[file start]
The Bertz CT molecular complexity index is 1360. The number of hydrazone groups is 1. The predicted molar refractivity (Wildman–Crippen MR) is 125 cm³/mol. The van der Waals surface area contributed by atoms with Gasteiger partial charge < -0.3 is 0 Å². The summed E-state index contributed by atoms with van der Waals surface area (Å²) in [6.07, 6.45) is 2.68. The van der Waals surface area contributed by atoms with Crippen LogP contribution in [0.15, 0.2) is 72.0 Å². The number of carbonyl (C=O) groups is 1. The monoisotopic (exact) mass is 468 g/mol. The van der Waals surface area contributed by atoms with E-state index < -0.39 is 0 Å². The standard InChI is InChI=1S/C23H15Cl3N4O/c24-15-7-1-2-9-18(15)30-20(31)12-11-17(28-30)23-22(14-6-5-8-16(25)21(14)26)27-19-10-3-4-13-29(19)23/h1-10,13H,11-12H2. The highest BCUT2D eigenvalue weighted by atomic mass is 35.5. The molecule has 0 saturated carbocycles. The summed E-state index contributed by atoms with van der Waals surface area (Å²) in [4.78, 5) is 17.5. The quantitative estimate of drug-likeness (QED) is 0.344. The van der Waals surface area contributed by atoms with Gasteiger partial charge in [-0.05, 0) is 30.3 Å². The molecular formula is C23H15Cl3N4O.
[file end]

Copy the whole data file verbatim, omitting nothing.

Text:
The Bertz CT molecular complexity index is 1360. The number of hydrazone groups is 1. The predicted molar refractivity (Wildman–Crippen MR) is 125 cm³/mol. The van der Waals surface area contributed by atoms with Gasteiger partial charge < -0.3 is 0 Å². The summed E-state index contributed by atoms with van der Waals surface area (Å²) in [6.07, 6.45) is 2.68. The van der Waals surface area contributed by atoms with Crippen LogP contribution in [0.15, 0.2) is 72.0 Å². The number of carbonyl (C=O) groups is 1. The monoisotopic (exact) mass is 468 g/mol. The van der Waals surface area contributed by atoms with E-state index < -0.39 is 0 Å². The standard InChI is InChI=1S/C23H15Cl3N4O/c24-15-7-1-2-9-18(15)30-20(31)12-11-17(28-30)23-22(14-6-5-8-16(25)21(14)26)27-19-10-3-4-13-29(19)23/h1-10,13H,11-12H2. The highest BCUT2D eigenvalue weighted by atomic mass is 35.5. The molecule has 0 saturated carbocycles. The summed E-state index contributed by atoms with van der Waals surface area (Å²) in [4.78, 5) is 17.5. The quantitative estimate of drug-likeness (QED) is 0.344. The van der Waals surface area contributed by atoms with Gasteiger partial charge in [-0.05, 0) is 30.3 Å². The molecular formula is C23H15Cl3N4O.